As the end of the Cold War era unleashed winds of change across the world, and Africa in particular, in 1994, Malawi, a narrow southern African nation nestled between Zambia and Mozambique, wrestled back a number of freedoms from the clutches of a tyrant in power since the country gained self-rule from the British empire 31 years previously. Donor money was poured to support the new media industry, build journalists’ capacity, and unleash law reform.
But while support for journalism across Southern Africa has dwindled, a vibrant free press remains to this day. And while democracy appears to hold in Southern Africa, it’s on the retreat in many regions of the world.
Authoritarian populists appear on the rise. The confidence in the ultimate triumph of democracy that was in the air at the end of the Cold War, has been replaced by remarkable uncertainty over the future of democracy.
Illiberal democracy and autocracy are making inroads in Europe and Asia while after many years of relative stability, military coups are back in fashion across West Africa.
The demagogues, smelling a new route to power, have displayed scant regard for democratic values, playing on their people’s fears and prejudices, particularly in the wake of globalization and immigration.
And journalism has been caught in between the ensuing pandemonium. Across authoritarian states such as Russia, Belarus and Eritrea, journalists languish in jail for simply doing their work. Globally, some 363 journalists were in jail in 2022, according to the Committee to Protect Journalists (CPJ), a New York-based non-profit organization while 16 journalists have so far been killed in 2023 alone.
Those seeking to destabilize democracies and spread authoritarianism have felt imbued by a new arrow in their quiver, however.
The rise of fake news, or disinformation if you like, has become a potent threat to democracies across the world. It has led to electoral manipulations and sworn mistrust in vital institutions of democracy, including the media itself. The rise of alternative reality, or in short falsehood, is a new challenge journalists now have to deal with as it confronts the very principle that defines journalism’s essence: credibility.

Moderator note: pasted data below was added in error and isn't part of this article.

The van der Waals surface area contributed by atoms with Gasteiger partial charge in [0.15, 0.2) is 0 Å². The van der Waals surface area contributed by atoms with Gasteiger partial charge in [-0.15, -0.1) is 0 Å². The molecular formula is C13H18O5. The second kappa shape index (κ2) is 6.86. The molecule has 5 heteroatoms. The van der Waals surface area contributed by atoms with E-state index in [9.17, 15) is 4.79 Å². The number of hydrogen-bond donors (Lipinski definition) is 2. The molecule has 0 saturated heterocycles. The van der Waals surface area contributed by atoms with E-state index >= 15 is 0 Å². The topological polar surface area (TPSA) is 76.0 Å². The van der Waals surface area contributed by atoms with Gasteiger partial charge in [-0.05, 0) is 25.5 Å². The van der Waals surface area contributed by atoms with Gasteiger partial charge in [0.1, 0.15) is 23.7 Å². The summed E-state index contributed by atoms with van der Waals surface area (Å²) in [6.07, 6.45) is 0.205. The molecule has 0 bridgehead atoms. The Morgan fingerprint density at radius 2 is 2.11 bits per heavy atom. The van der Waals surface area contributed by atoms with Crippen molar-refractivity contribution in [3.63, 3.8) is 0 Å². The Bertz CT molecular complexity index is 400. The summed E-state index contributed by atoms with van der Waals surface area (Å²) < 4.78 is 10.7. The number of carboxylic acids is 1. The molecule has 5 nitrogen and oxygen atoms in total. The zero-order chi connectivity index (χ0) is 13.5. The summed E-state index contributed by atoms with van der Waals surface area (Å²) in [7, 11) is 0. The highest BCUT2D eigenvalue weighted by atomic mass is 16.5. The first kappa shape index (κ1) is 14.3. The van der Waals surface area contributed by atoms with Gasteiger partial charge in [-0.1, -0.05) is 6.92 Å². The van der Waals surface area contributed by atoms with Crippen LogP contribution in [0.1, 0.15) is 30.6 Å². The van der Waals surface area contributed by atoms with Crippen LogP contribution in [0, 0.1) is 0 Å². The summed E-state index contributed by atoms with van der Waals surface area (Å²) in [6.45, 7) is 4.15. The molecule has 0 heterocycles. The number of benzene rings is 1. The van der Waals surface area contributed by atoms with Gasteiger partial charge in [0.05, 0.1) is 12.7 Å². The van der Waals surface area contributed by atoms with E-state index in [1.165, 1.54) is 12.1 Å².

When attacking the credibility of journalists –which sometimes includes cyberbullying– has not worked, across the world, cyber-attacks on websites publishing independent journalism content have been on the rise.
At first, it was just an army of trolls and bot accounts spreading fake news but now a more potent weapon has come to the fore. For better and for worse, artificial intelligence will define the world in the next century and even define the future of journalism. AI will potentially improve journalism and can also be used to promote democracies but what cannot be ignored at this stage of the AI revolution is that it will also make fake news more potent; more difficult to detect and empower organized disinformation campaigns.
So journalism, civil society, and all stakeholders of democracy must wake up to this live threat. Journalists must be equipped with how to explore the good aspects of AI and how to use it to fight disinformation. But just like when the iron curtains of the Cold War came crumbling down, journalists in the developing world, in particular, will need special support to bring them up to speed with what is happening. We cannot afford to leave one part of the world behind. There is a domino effect always in play in politics.
So just like when journalists in the global south were supported on how to conduct the most basic of media operations; create cartoons, author columns, and host radio talk shows to speak truth to power and hold the powerful accountable in the post-Cold War era, today they must be supported to be able to navigate the world of deep fakes and technology so advanced that they say it amounts to, according to one writer in the Economist, hacking the human operating system.